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According to the Olympic National Park website, the rain forests of the Olympic Peninsula are some of the most spectacular examples of primeval temperate rain forest in the lower 48 states. These rain forests once stretched from southern Oregon to southeast Alaska, but little remains outside of protected areas. The region gets 150 inches of rain every year and with moderate temperatures trees grow amazingly big. And there’s not just trees. Shrubs and ferns and fungi of all types are prolific and often seen growing out of trees and dead logs. Some logs are known as ‘nurse logs’ and support an entire group of trees and other plants. We spent part of a day in the Hoh Rain Forest and were also able to explore a bit of the rain forest near Crescent Lake and along the coast.

 

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Maple trees

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Mixed conifers

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It’s a long ways up there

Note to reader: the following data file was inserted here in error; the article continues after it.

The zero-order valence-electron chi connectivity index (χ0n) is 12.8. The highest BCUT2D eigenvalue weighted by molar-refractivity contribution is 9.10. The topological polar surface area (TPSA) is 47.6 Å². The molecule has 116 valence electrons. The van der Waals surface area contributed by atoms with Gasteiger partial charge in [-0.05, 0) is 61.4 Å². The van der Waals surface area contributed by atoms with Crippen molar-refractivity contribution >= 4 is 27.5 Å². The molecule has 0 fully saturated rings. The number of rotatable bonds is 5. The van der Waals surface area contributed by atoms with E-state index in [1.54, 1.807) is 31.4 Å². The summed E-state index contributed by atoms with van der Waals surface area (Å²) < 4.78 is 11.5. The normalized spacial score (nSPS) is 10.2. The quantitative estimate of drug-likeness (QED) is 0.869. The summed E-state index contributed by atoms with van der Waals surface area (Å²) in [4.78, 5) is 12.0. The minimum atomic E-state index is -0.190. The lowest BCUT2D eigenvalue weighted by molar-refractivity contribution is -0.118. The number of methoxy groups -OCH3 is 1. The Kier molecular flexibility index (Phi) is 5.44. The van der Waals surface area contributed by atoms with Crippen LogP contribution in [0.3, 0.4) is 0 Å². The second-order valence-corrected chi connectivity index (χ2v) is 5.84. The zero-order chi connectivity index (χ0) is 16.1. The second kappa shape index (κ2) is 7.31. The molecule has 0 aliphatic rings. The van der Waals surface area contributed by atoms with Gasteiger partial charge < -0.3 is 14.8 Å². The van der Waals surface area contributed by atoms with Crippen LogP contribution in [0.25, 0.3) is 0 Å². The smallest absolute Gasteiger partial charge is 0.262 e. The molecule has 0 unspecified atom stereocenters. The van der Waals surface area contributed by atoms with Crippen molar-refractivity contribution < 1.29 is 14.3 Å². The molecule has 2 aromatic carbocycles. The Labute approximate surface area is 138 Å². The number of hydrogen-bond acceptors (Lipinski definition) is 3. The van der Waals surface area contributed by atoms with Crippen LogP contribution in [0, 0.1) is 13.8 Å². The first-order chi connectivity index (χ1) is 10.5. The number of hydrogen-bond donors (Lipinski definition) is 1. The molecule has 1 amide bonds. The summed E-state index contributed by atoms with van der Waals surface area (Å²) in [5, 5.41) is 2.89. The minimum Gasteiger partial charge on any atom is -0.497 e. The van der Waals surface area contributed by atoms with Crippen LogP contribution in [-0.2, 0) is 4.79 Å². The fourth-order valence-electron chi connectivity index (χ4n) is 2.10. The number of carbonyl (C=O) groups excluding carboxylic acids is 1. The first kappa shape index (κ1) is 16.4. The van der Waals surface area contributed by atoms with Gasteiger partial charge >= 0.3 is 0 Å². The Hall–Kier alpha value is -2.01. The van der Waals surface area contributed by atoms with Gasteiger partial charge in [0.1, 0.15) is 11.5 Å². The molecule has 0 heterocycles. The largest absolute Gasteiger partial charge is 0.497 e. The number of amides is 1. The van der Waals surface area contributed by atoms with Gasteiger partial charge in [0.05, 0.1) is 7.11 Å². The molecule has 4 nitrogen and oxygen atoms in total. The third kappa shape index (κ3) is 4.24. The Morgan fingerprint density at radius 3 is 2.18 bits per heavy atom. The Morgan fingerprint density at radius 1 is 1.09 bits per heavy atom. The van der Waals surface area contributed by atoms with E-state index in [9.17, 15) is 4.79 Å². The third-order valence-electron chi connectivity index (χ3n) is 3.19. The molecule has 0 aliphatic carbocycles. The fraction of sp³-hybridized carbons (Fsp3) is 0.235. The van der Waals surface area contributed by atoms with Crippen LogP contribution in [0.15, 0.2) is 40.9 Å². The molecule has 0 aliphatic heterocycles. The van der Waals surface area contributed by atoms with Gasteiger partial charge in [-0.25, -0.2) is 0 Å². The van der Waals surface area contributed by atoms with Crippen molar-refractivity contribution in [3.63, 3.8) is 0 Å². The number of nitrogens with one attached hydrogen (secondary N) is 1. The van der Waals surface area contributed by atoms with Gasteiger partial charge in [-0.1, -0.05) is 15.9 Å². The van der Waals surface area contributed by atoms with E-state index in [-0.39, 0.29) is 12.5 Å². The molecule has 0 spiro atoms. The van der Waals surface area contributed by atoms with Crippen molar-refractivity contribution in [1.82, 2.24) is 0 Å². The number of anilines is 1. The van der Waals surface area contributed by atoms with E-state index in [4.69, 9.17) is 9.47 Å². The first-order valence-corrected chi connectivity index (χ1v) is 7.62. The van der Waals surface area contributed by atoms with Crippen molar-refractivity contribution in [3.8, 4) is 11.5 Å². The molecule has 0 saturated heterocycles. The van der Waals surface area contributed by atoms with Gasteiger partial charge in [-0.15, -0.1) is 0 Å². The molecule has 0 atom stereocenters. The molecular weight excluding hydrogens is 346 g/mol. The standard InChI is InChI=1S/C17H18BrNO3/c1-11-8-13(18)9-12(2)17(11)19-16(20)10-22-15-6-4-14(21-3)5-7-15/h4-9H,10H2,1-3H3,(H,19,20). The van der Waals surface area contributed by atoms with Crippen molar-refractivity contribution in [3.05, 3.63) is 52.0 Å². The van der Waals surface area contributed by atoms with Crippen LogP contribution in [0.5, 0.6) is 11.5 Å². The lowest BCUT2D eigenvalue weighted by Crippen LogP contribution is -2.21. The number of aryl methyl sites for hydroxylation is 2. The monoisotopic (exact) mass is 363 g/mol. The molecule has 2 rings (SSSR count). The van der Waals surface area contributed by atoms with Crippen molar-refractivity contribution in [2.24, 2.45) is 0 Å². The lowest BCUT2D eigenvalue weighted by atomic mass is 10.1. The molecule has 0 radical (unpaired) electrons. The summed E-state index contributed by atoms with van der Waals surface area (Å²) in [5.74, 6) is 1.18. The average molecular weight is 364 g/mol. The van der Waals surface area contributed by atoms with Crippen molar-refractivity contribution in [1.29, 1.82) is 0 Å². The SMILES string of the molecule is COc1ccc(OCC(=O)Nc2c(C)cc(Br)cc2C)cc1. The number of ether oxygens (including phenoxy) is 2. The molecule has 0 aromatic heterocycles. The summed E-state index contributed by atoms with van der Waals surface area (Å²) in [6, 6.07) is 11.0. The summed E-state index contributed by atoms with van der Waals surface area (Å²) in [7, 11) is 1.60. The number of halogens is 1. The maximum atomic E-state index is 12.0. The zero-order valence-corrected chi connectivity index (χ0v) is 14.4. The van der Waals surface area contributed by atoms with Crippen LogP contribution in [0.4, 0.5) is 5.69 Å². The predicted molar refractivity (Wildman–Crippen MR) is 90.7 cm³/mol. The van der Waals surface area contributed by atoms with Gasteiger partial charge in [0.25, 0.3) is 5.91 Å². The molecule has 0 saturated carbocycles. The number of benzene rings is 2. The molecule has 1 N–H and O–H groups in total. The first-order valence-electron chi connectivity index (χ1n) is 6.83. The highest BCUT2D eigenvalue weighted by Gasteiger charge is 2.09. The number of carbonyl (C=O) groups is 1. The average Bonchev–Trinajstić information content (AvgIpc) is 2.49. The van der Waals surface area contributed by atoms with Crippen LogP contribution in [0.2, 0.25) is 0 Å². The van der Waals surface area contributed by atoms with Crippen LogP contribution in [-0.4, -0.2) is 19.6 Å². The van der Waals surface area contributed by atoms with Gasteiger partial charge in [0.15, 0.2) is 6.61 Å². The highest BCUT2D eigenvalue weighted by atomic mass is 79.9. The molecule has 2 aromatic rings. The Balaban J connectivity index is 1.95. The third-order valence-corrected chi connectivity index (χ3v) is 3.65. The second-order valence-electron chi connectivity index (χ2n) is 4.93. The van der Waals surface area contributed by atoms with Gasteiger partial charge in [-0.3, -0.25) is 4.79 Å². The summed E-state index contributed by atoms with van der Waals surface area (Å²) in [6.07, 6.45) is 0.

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Alders growing close to the river

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Another gnarled maple

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Nurse log

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We walked this trail

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I don’t know if these are mosses or something else?

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Moss spores

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And lichens on an old fence

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Ferns grow everywhere!

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Out of tree trunks

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Way above me

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And out of a small branch

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This tiny mushroom was barely an inch tall

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Lots of big three-leaf clovers

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Skunk cabbage grows and blooms where there is standing water

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A tiny blossom – possible another berry?

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Sapsucker holes

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Pacific Wrens serenaded us everywhere

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Have you heard of Salmon in the Trees? I found this salmon jaw under a big tree. We were nearly a mile from the river.

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2 Comments

  1. Love “traveling” with you, learn so much, see so much. Thank you.

  2. Lovely pictures…..Love all the detail


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